The NSET will plan for investment in the industries of the future and in a just transition to a net zero economy, in line with Scottish Government targets. It will be supported by Just Transition Plans for sectors and regions starting with an Energy Just Transition Plan as part of a refreshed Energy Strategy.
The NSET will represent a coherent Green Industrial Strategy for Scotland, which will be supported by the Just Transition Plans for industry including a vision for reinvigorating Scottish manufacturing and heavy industry, supporting Scottish supply chains and creating high-quality jobs.
The NSET will recognise and explore opportunities to enhance the role of alternative ownership models in the economy.
The Scottish Government and the Green Group in the Scottish Parliament will collaborate on the development of a national strategy for economic transformation to be published by late Autumn 2021 to deliver:
- a bold, ambitious plan to transform the economy, putting us on the path to meeting our 2030 climate targets, helping restore the natural environment, stimulate innovation, create jobs, improve wellbeing for all, and further embed fair work standards across all sectors of the economy.
- a package of transformational projects that will include addressing climate, the environment, wellbeing and fair work.
We also agree that:
- we will develop a set of wellbeing indicators for Scotland which create a dashboard to monitor and track economic success. The monitor will not only guide economic policy but will also identify barriers to wellbeing and integrate a four capitals approach to make sure that sustainability (environmental, economic, human and social) is embedded.
- we will explore the creation of a new green industrial catalyst fund that will support investment and growth in the green industrial sector.
- we will set out how we will provide tailored support for businesses with alternative ownership models, including cooperatives and social enterprises, with a view to increasing their representation in the Scottish economy.
Landfill Tax and the circular economy
The Scottish Government and Scottish Green Party agree to explore the use of Scotland’s devolved tax powers over Landfill Tax to ensure they are consistent with our net zero ambitions.
We commit to reviewing the role incineration plays in Scotland’s waste hierarchy, including the need for new incineration capacity, taking account of all available evidence and recognising that for almost all materials incineration, while generally preferable to landfill in terms of environmental impact, is close to the bottom of the hierarchy.
We also recognise the need to ensure that views of local communities on planned developments are listened to and heard. Consideration will also be given to the role of incineration and fiscal incentives, such as a waste tax, in the context of the planned waste route map and the Climate Change Plan, taking account of all waste targets and supporting a pathway to reducing waste sector emissions.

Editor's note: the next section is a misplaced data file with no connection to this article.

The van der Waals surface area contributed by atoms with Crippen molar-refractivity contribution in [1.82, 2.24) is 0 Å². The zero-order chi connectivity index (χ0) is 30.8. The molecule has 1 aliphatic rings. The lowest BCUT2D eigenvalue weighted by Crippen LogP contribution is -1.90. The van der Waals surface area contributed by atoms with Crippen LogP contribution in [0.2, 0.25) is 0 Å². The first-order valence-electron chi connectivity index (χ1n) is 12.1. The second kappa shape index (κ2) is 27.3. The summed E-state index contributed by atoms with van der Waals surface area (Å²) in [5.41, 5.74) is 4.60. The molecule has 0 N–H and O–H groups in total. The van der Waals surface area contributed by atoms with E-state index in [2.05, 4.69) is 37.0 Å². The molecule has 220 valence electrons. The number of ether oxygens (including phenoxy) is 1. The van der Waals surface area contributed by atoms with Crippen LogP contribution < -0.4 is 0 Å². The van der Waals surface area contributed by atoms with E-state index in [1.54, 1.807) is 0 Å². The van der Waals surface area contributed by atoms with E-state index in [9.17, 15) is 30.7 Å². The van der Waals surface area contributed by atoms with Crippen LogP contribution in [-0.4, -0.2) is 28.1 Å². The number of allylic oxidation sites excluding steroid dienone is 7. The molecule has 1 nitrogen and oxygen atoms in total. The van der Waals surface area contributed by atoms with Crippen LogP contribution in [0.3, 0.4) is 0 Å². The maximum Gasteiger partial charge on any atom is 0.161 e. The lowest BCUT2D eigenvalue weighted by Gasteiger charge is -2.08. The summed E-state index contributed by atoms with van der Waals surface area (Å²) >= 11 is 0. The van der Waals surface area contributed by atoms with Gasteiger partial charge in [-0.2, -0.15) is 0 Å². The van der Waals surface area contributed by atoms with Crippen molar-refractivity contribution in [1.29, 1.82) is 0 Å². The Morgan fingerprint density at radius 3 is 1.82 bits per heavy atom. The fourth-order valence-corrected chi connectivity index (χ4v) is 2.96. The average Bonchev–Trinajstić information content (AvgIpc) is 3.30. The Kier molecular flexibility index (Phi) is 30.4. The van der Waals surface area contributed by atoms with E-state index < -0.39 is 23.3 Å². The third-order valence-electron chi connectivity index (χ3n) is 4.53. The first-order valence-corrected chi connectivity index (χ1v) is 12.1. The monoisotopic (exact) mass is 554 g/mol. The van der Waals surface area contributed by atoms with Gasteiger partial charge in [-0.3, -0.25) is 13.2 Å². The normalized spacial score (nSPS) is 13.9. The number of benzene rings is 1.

The Scottish Government and Scottish Green Party share an ambition to advance Scotland’s circular economy, as an essential contribution to tackling the twin crises of climate change and biodiversity loss. We therefore agree to discuss the development of policies to achieve this aim, including extended producer responsibility, potential fiscal incentives, and consideration of what requirements may need to be included in a Circular Economy Bill later in this parliamentary session.
We are committed to a fair and transparent non-domestic rates system, one that is not undermined by avoidance tactics. We commit to using the anti-avoidance powers in the Non-Domestic Rates (Scotland) Act 2020 to assist local authorities in tackling known tax avoidance tactics including when they make decisions on applying empty property relief and charity relief.
We are committed to developing a fiscal framework for local government and the devolution of empty property relief on 1 April 2023.
Citizens’ assembly on local government funding
The Scottish Government and Scottish Green Party believe that an increased use of deliberative engagement with the public will improve outcomes and develop more effective policies and public services. This includes citizens’ assemblies, citizens’ juries and other participatory democratic innovations. The development of a sustainable infrastructure to support effective citizens’ assemblies will include the consideration of the governance, remits and subjects that could be put to an assembly.
We agree that funding local government through Council Tax is an area where inclusive, deliberative engagement would help develop a fairer, more inclusive and fiscally sustainable form of local taxation. Because of the complexities of the system, any participative work should be at both local and national level and should be seen in the context of the broader system of taxes and local governance. Deliberative engagement can start locally, and culminate in a national citizens’ assembly. This would aim to set out fiscally sustainable options, as well as the changes to the current Council Tax system needed to develop this.
We will therefore establish a working group with representation from the Scottish Green Party, engaging with COSLA, to oversee the development of effective deliberative engagement on sources of local government funding, including Council Tax, that culminate in a citizens’ assembly.
The working group would agree joint sponsorship of the deliberative engagement by the Scottish Government and the Scottish Green Party. This will include agreeing:
- the forms of deliberative engagement to use, at local and national level.
- a trusted governance structure, the scale and scope of the work, including a remit and questions for participants.
- the scrutiny and oversight required to ensure balanced evidence from a range of experts.
- the form of outputs of these deliberative engagements, and roles regarding responding to recommendations.
We also agree to:
- set timescales for the delivery and completion of this work within the current parliamentary session, expecting that the process will require a minimum of 18 months to establish, recruit, deliver and report. Once the report is delivered to the sponsors, we expect that a response to the recommendations would be debated in Parliament and agreed within 6 months.
- commission sortition recruitment to an agreed weighting, and commission an agreed design and delivery of the process.
- consider how this work aligns with broader commitments for an annual citizens’ assembly on as yet undecided topics.